Congress should ditch the compliance models within federal education policy. It would help spur some innovations. But let’s also be clear about this: One can get rid of all the federal compliance rules and school districts would still complain of burdens, largely because of what states do and their own penchant for perpetuating bureaucracy, waste and ineptitude. As the Center for American Progress pointed out earlier this year in its own report on educational efficiency, the spending done by districts rarely correlate with high-quality results.
On the other hand, what hasn’t been in place over the past decades until now is what really matters: Holding districts and states accountable for spending money wisely and improving student achievement. The lack of accountability was a concern for Robert F. Kennedy when ESEA was initially passed in 1966; it became a greater concern as Southern governors, big-city mayors and Reagan administration officials who helped foster the school reform movement once they realized that state and federal dollars were going down proverbial drains.
Through the AYP provisions, No Child finally began exposing the systemic problems of school districts — especially suburban systems long-considered to be high-performing — and fostering the teacher quality reforms, curriculum standards overhauls and school choice initiatives Kline claims he supports. Because No Child is the final iterations of what states began doing in the late 1980s, the law (along with the Race to the Top effort) also gives reform-minded governors the tools they need to push through reforms that would otherwise be resisted by suburban districts and teachers unions. As a group of authors led by No Child architect Sandy Kress points out in the Harvard Journal on Legislation, AYP has helped spur efforts that are improving student achievement. The gains aren’t enough — systemic reforms are critical to closing achievement gaps for the long run — but AYP is one of several elements of federal education policy (alongside the competition model ushered in by Race to the Top and family engagement efforts) that should be kept in place and expanded.
One wishes Kline would offer such nuanced arguments. But he doesn’t. He hammers upon accountability that actually works and ignores the compliance mentality that is actually worth eliminating. But then, Kline would actually have to spend some time studying the history of federal education policy.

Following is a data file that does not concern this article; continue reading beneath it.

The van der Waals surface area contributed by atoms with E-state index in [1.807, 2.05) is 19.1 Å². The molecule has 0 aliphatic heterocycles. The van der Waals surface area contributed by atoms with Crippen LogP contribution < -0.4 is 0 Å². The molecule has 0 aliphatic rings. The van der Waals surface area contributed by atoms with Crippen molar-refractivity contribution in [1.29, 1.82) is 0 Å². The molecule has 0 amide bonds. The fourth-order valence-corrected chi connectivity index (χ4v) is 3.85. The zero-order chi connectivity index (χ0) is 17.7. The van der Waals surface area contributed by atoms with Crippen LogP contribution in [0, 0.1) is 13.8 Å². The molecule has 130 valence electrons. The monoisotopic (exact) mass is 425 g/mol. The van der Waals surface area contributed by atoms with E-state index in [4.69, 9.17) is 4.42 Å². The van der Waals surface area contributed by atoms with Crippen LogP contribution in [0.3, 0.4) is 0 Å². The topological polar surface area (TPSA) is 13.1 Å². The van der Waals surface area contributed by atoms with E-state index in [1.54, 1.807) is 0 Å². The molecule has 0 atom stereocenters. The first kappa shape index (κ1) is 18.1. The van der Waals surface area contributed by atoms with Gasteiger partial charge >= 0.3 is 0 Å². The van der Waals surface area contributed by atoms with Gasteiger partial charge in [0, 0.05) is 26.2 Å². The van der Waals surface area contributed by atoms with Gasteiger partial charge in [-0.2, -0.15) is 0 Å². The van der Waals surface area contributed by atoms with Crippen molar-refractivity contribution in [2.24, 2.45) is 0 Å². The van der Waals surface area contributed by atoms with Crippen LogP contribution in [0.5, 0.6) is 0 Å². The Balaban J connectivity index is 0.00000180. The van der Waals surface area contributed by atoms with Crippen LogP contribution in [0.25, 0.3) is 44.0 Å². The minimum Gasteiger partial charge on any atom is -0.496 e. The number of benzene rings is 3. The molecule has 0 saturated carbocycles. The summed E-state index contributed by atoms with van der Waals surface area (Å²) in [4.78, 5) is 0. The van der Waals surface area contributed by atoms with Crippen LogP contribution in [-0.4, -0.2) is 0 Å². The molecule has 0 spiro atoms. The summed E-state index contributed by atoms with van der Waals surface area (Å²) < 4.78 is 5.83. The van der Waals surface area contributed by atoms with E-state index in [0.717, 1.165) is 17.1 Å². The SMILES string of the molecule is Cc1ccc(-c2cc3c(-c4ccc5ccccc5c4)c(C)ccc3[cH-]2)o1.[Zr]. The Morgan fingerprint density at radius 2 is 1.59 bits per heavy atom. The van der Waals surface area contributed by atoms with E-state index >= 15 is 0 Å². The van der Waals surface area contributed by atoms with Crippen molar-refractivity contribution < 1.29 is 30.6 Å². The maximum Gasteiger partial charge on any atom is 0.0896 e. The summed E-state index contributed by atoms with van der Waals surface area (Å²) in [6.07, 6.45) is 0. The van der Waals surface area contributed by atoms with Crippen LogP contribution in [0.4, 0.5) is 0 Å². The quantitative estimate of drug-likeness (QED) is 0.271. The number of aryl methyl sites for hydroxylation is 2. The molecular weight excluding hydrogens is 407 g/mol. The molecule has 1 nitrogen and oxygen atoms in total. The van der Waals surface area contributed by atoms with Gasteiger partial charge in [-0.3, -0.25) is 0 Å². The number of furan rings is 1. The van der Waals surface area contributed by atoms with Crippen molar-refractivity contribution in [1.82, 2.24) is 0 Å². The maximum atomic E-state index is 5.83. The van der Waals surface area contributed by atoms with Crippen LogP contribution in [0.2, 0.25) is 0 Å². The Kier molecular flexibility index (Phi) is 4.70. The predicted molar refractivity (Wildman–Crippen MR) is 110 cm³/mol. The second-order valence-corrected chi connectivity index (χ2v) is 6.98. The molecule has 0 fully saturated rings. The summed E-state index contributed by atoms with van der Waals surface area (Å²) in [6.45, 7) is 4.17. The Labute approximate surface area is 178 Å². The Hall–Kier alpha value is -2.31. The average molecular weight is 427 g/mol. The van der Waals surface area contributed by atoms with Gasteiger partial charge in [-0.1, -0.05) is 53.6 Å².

The Blueprint for Ending Accountability: During Dropout Nation‘s interview with U.S. Secretary of Education Arne Duncan, his point person on reauthorizing No Child, Carmel Martin, declared that AYP ” just doesn’t have any credibility”. Of course, it doesn’t help when the agency releases such questionable estimates as this week’s proclamation that four out of every five schools will be considered academically failing under the provisions. But I’ll let that go. What Duncan and the Obama administration want to do is replace AYP with a model that won’t hold any schools accountable.
Under the administration’s blueprint for reauthorizing No Child, AYP will be replaced with a series of measures focused on tracking whether schools are getting all students ready for college and career. But instead of subjecting all schools receiving Title 1 funds to stringent accountability, it would be limited to the five percent of the nation’s schools (about 5,000 dropout factories and failure mills) that are abject failures. The merely poor-performing schools — including suburban districts that are failing to properly educate poor and minority kids — would be listed, but largely be left alone.
But what if those districts continue to fail in educating poor and minority kids for three years or more. that are failing poor and minority students? In theory, it will be placed in the hands of state education departments. But those agencies barely do a good job of holding districts accountable as is. In fact, No Child already gives states a set of prescriptive measures to pursue — including turnarounds and shutting down schools — to fix perpetual academic failure. But currently many states rarely force districts to undertake such drastic measures.
Certainly one can understand why Duncan and Obama would propose this. Suburban districts have been complaining that their failures are being exposed. The fact that states spent so much time slowly putting AYP in place and now ratcheting up the standards for academic success is also creating havoc. But as a former school system boss, Duncan should know by now that districts will do as much as they can to avoid taking responsibility for student achievement and failure. Just replacing AYP — a system that has worked well, if not perfectly — for nothing is not good enough.
Let’s be clear: Duncan and the Obama administration have largely done a fine job in pushing for systemic reform. But in pushing to gut AYP, they are essentially undercutting their own efforts. It’s time to sit down and rethink this part of the blueprint. And perhaps, just leave No Child alone.